Quantcast
Log In Register

Grim Humanity

by Shawn Stone on March 29, 2012

In Darkness
Directed by Agnieszka Holland

You can't escape history: In Darkness

Another Holocaust movie?

Yes, another Holocaust movie—and a good one, this time. And by “good,” I mean a drama without easy answers and only tarnished heroes. The Oscar-nominated In Darkness tells the harrowing story of a group of Jews who survived the Nazi occupation of Lvov by living in unspeakable conditions in the city sewers.

Over the centuries, Lvov has been run by Turks, Austrians, Poles, Russians and Ukrainians. As the story begins in 1944, it’s a Polish city with a Jewish ghetto occupied by Germans and Ukrainian Nazis. We meet a small group of ghetto Jews, a mix of locals and European deportees, who know that the “liquidation” of the ghetto is only days away. And so they’re digging a hole in the basement of their overcrowded “home” in order to break into the sewers; the plan is to hide there for as long as it takes the Russians to arrive from the East. Reading between the lines of German propaganda, everyone knows that the end of the war is in sight—but no one is sure how close liberation is.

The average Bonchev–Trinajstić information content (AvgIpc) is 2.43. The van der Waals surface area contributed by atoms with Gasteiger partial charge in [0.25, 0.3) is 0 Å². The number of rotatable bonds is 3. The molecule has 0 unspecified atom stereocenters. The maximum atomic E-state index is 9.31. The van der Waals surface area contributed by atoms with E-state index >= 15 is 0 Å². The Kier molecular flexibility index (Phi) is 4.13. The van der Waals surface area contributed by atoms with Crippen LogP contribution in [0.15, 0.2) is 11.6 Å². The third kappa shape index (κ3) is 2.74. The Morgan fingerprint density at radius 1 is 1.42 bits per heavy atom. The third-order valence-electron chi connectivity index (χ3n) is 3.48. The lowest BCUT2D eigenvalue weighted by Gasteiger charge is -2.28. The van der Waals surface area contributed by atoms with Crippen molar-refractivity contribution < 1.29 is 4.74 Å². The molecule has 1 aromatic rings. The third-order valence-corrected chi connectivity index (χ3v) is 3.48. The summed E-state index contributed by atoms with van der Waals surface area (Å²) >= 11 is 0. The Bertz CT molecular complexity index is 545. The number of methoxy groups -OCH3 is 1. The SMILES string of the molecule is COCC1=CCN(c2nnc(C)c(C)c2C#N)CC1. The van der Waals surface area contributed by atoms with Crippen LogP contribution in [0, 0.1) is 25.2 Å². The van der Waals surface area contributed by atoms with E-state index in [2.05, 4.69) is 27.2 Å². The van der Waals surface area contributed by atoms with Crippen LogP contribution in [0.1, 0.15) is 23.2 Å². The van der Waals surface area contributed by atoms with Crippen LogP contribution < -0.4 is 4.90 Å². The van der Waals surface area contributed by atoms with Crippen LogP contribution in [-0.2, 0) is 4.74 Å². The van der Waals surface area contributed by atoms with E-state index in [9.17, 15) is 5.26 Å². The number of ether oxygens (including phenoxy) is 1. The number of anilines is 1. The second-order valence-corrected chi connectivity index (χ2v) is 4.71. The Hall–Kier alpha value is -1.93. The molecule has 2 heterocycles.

The filmmaking is so assured that you may not even notice how deftly director Agnieszka Holland incorporates a lot of thorny history into the film, or that she and her collaborators accomplish this without resorting to cumbersome plot points to do this. The breathtaking prologue (it’s not labeled a prologue, but functions as such) introduces the main characters and their relationships, but also takes care to note the base viciousness of the Germans, the anti-Semitism and complicity of the Poles and Ukrainians, and the stark class, sexual and religious divisions that divide the Jews.

When the Jews break into the sewers, they immediately bump into Socha (Robert Wieckiewicz), a Polish sewer worker, and his assistant. Socha’s a wily trader who offers to guide the desperate refugees to a safe place—for a price. The Jews quickly assent. They are led by Mundek (Benno Furman), a working class hero who easily matches wits and strength with Socha, and are funded by (Herbert Knaup) a wealthy, educated family man with a wife and two lovely kids.

The film takes place mostly in the sewers, with only slightly less horrifying scenes above ground in the occupied city. The terror is intimate, and the characters are all too human: The heroes and villains are complex, their actions often terrible, their motives often murky. And this is the strength of In Darkness.